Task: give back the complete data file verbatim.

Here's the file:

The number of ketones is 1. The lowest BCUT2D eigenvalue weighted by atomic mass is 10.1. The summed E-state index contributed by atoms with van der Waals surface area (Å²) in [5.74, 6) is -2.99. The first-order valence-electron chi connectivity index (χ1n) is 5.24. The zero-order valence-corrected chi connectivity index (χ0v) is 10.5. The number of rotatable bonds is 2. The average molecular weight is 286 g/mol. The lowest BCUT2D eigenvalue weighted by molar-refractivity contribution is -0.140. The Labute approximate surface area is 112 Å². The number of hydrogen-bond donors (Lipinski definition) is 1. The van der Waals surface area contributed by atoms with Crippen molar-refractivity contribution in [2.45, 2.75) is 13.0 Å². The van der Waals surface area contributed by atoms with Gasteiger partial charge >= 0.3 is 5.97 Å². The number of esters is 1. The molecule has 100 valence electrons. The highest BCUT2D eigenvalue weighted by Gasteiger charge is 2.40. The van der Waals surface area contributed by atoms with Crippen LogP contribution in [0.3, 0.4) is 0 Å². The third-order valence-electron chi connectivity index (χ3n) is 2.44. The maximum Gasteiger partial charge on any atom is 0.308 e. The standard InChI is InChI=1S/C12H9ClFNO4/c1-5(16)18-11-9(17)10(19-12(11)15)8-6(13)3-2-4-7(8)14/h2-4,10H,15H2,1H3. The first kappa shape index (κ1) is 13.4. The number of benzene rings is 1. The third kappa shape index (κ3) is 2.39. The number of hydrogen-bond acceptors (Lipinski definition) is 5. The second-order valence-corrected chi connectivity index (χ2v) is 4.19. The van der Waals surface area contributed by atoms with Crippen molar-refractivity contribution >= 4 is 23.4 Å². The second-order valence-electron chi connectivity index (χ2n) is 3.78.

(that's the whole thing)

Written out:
The number of ketones is 1. The lowest BCUT2D eigenvalue weighted by atomic mass is 10.1. The summed E-state index contributed by atoms with van der Waals surface area (Å²) in [5.74, 6) is -2.99. The first-order valence-electron chi connectivity index (χ1n) is 5.24. The zero-order valence-corrected chi connectivity index (χ0v) is 10.5. The number of rotatable bonds is 2. The average molecular weight is 286 g/mol. The lowest BCUT2D eigenvalue weighted by molar-refractivity contribution is -0.140. The Labute approximate surface area is 112 Å². The number of hydrogen-bond donors (Lipinski definition) is 1. The van der Waals surface area contributed by atoms with Crippen molar-refractivity contribution in [2.45, 2.75) is 13.0 Å². The van der Waals surface area contributed by atoms with Gasteiger partial charge >= 0.3 is 5.97 Å². The number of esters is 1. The molecule has 100 valence electrons. The highest BCUT2D eigenvalue weighted by Gasteiger charge is 2.40. The van der Waals surface area contributed by atoms with Crippen LogP contribution in [0.3, 0.4) is 0 Å². The third-order valence-electron chi connectivity index (χ3n) is 2.44. The maximum Gasteiger partial charge on any atom is 0.308 e. The standard InChI is InChI=1S/C12H9ClFNO4/c1-5(16)18-11-9(17)10(19-12(11)15)8-6(13)3-2-4-7(8)14/h2-4,10H,15H2,1H3. The first kappa shape index (κ1) is 13.4. The number of benzene rings is 1. The third kappa shape index (κ3) is 2.39. The number of hydrogen-bond acceptors (Lipinski definition) is 5. The second-order valence-corrected chi connectivity index (χ2v) is 4.19. The van der Waals surface area contributed by atoms with Crippen molar-refractivity contribution >= 4 is 23.4 Å². The second-order valence-electron chi connectivity index (χ2n) is 3.78.